Sonia Sotomayor and the Real Lessons of Affirmative Action

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In a new memoir, the Supreme Court justice underlines the importance of optimism and perseverance.

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Justice Sotomayor with her mother, Celina, after her investiture. (Jason Reed/Reuters)

United States Supreme Court Justice Sonia Sotomayor's memoir, My Beloved World, will be released in just a few days, which means it will be available to the world just a few weeks before her conservative colleagues on the High Court (almost certainly) announce that they have struck down the policy of affirmative action in higher education. No surprise here. If there is one theme in the book, if there is one lesson from the wise Latina's remarkable life, it is that Sotomayor has always had a great gift for being in the right place at the right time.

Both in the short term and for posterity, Sotomayor's work will serve as a prebuttal to what Chief Justice John Roberts and company are poised to do. The presence on the Court of the newest justice herself, and her personal story of relentless achievement, are a direct answer, rich and detailed, to some of the harsher questions the conservatives posed in October when they held oral argument in Fisher v. University of Texas. What is the value of affirmative action in academia? Well, in the best-case scenario, it can produce a Sonia Sotomayor.

"There are uses to adversity," the 111th justice in American history writes, "and they don't reveal themselves until tested." She was tested. Boy, was she tested. Her parents fought. Her father was an alcoholic. He died at an early age. She was diagnosed as a child with diabetes. She had to give herself the insulin shots. The family was never financially comfortable. Her explanation for why she is where she is today in life? "I've never had to face anything that could overwhelm the native optimism and stubborn perseverance I was blessed with."

If you buy this book because you want insight into Justice Sotomayor's legal philosophy, you will be disappointed. You are better off reading her dissent in the Jicarilla Apache Nation case in 2011, or her more recent dissent in Hodge v. Kentucky -- a capital case last month in which all of her colleagues on the High Court blew off a condemned man's appeal, after the state supreme court had acknowledged that the man's trial lawyer was "constitutionally deficient" for failing to investigate or introduce any "mitigating evidence" on his client's behalf.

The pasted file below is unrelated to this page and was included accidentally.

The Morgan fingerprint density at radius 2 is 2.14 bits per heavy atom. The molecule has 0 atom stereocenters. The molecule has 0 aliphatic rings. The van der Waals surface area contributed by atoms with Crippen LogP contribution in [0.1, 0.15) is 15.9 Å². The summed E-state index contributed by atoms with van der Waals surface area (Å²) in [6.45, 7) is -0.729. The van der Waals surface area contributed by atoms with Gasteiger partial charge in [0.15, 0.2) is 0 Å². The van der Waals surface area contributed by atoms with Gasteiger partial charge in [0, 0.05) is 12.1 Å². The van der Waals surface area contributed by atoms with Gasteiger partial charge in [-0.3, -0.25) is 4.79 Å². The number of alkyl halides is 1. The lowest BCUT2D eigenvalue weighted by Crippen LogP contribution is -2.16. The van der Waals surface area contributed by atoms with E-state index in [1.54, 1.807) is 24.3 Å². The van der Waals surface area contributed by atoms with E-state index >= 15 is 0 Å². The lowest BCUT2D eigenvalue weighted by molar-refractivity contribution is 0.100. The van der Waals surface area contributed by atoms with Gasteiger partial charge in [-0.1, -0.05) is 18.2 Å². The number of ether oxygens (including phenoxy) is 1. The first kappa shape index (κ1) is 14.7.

Sotomayor writes that the "very existence" of prosecutors and defense attorneys "depends on a shared acceptance of the law's judgment as properly superseding the passion of either side for a desired outcome." Ultimately, she writes, "the good of neither the accused nor society is served without the recognition that the integrity of the system must be set above the expedient purposes of either side." Perhaps the closest Justice Sotomayor ever comes in the book to revealing a core judicial philosophy is when she offers up this:

There is indeed something deeply wrong with a person who lacks principles, who has no moral core. There are, likewise, certainly values that brook no compromise, and I would count among them integrity, fairness and the avoidance of cruelty.

But I have never accepted the argument that principle is compromised by judging each situation on its own merits, with due appreciation of the idiosyncrasy of human motivation and fallibility. Concern for individuals, the imperative of treating them with dignity and respect for their ideas and needs, regardless of one's own views -- there too are surely principles and as worthy as any of being deemed inviolable.

But if you buy this book hoping for a personal story of perseverance, for a story about an imperfect person who rises above her circumstances through hard work, for a story about how both nature and nurture can be mastered, you will likely breeze through My Beloved World and recognize it as the confirmation hearing Sotomayor wanted but never received. Here is a woman who feared failure; here is a woman who constantly strove to do better; here is a woman who ultimately accepted the personal consequences of her professional choices. "In the end," she writes, "I sold my wedding ring to pay the lawyer who handled the divorce."

"I have always felt that the support I've drawn from those closest to me has made the decisive difference between success and failure," she writes in an early passage about her personal journey. But the line also could serve as the epitaph for affirmative action itself. After all, school administrators seek diversity in their classrooms because when a student of one race or ethnicity "supports" a student of another -- intellectually, academically, or otherwise -- it's a transfer that transcends whatever words or gestures are shared. It's a transfer of cultural beliefs, and of backgrounds, something far greater than merely the sum of its parts.

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Andrew Cohen is a contributing editor at The Atlantic. He is a legal analyst for 60 Minutes and CBS Radio News, and a fellow at the Brennan Center for Justice.

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